Gwen believes that, in addition to freeing up a full hour for clinic time each week, her flipped classroom is part of a larger cultural shift in how we teach students. As she asked those gathered in Orlando, “If we want to develop critical thinkers who will continue to learn over the course of their profession, then why are we relying on the lecture?”

That’s a good question, one that Dr. Frank W. Licari, Professor and Associate Dean of Academic Affairs at Midwestern University College of Dental Medicine-Illinois, has wrestled with in recent years. Frank played a central role in developing the recently revised curriculum at the University of Illinois at Chicago College of Dentistry, and he continues to innovate in his current position at Midwestern.

“We’re looking at developing a different type of student, one who thinks critically, who is a self-directed learner,” Frank told me when we spoke last month. “We don’t think those skills can be gained purely in a lecture environment.”

We’ve carefully selected cases that feature controversial topics in dentistry that don’t have a right or wrong answer,” Frank explained, “so that students go through a process of investigating things on their own. There is still a desire on the part of some faculty to get to the answer, to tell students the right way of doing things or at least what they perceive to be the right way. That’s good for today, but what about tomorrow?”

This perception echoes Gwen Essex’s concern that we need to do more to engage students in continuing to learn once they’re out in practice. Doing more to engage students can be challenging for faculty, who are accustomed to directing students toward learning objectives under very real time constraints. These new paradigms challenge many students as well, some of whom prefer to be told what they need to know in the familiar format of the lecture.

In Tim Wilson’s experience, “The passivity of some students is a hard nut to crack.” That said, student response to his flipped classroom at Schulich has been overwhelmingly positive, even garnering Tim several teaching awards.

“Students loved Tim’s course,” said Dr. Richard Bohay, Assistant Director for Academic Affairs at Schulich. “He has their attention. They are engaged in the process. They are responding.”

According to Richard, Tim’s singular focus on the scholarship of teaching and learning sets him apart, but many of Schulich’s faculty members are employing active learning strategies in their classrooms. The dental school’s new, integrated multidisciplinary curriculum, now in its fourth year of implementation, enables students to revisit the most important curricular content through a series of increasingly complex cases.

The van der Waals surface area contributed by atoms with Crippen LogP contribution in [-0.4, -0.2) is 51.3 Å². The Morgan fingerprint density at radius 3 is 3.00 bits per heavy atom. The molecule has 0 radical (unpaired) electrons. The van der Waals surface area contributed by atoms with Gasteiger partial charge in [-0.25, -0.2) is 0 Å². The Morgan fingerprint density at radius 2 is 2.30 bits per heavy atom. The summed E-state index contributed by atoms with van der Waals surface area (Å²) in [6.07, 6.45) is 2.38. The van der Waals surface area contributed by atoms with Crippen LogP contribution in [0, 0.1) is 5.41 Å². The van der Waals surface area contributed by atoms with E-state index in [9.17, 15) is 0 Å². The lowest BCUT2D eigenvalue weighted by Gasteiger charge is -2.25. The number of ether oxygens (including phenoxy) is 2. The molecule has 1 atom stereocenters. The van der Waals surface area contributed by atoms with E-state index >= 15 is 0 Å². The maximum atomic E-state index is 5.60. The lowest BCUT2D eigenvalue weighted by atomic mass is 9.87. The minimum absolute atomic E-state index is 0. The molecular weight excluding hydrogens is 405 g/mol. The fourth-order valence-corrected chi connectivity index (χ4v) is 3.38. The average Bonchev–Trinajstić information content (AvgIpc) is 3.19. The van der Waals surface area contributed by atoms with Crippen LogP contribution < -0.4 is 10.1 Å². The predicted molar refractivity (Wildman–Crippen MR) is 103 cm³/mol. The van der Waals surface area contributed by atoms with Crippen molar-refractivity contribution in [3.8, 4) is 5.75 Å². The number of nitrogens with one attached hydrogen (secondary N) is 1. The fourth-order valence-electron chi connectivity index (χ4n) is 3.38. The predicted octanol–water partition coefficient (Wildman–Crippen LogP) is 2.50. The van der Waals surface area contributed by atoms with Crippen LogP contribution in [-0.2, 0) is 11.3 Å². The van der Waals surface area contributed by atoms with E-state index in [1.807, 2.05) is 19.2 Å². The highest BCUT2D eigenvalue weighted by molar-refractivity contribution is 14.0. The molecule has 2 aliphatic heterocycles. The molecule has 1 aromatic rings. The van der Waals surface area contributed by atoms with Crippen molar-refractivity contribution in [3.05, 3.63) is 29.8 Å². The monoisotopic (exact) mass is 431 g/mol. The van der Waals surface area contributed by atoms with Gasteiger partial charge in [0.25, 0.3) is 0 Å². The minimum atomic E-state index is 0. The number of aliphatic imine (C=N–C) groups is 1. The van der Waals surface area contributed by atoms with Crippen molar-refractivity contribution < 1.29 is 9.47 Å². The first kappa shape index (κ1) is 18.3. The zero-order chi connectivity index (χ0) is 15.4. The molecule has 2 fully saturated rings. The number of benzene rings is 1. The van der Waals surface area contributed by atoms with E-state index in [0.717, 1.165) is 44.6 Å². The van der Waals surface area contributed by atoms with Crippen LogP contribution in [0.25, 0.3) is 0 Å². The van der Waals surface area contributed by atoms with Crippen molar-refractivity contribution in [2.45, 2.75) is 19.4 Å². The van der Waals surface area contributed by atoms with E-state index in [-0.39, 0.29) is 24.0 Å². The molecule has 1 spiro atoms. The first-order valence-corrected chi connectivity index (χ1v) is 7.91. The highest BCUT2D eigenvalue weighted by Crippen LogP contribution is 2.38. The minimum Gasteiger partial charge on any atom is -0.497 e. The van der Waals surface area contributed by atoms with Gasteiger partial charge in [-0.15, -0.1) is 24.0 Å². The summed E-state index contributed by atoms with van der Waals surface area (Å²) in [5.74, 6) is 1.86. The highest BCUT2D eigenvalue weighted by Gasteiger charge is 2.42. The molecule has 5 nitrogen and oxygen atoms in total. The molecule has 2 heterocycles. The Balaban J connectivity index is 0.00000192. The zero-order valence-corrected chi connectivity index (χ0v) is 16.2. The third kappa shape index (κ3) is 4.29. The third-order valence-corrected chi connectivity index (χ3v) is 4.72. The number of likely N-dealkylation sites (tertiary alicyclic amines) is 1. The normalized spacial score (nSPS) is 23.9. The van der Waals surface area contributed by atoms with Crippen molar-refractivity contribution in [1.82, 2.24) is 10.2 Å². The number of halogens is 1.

“Our goal was to get away from teaching the same material five times by five separate individuals in five different courses,” Richard explained. “There is still redundancy, but it’s planned redundancy, and the faculty is more conscious about the way they are delivering content.”

Richard is enthusiastic about incorporating new teaching techniques in courses at Schulich, but he doesn’t dismiss the lecture either. In his view, it remains a useful way of providing students with essential information and emphasizing key knowledge.

“Different areas lend themselves to different techniques,” he told me, “and different teachers are successful with different techniques. All of these things have their place, and if teachers are interested and keen on employing them, they can all be successful.”

This view seems eminently reasonable, and well worth keeping in mind. The recent flood of media coverage surrounding the flipped classroom suggests that some view it as a panacea for solving education’s ills. That is too tall an order for any single teaching strategy. It also strikes me that the emphasis on the use of videotaped lectures by some flipped-classroom adherents may be overly prescriptive, leading educators down yet another dead-end path. As some critics point out, videotaped lectures are still lectures after all, and poorly delivered lectures are no more likely to engage students at home than they do in the classroom.

Nevertheless, those who are experimenting with content delivery are clearly onto something. Whether you call the approach blended, hybrid, inverted, or flipped, it’s hard to argue with courses that give students the opportunity to take in new information at their own pace, encourage them to come to class fully prepared, and create opportunities for interaction among students and teachers. These steps not only better engage students in the classroom, they encourage students to take responsibility for their learning, they help faculty take the temperature of the class as a whole, and they create opportunities to identify students who can use a helping hand. These results are all to the good.

Of course, the ultimate test of the flipped classroom will be whether it can deliver better student learning. Dr. Vincent J. Iacono, Chair of the Department of Periodontology and Division of Endodontics at Stony Brook University School of Dental Medicine recently put me in touch with a member of his faculty who hopes to measure this impact. Dr. Steven M. Zove, Director of Predoctoral Periodontics, plans to develop some assessments to compare retention of specific course content when it is delivered via traditional lecture and when it is delivered in a flipped classroom. I wish him well in this endeavor and look forward to seeing his results.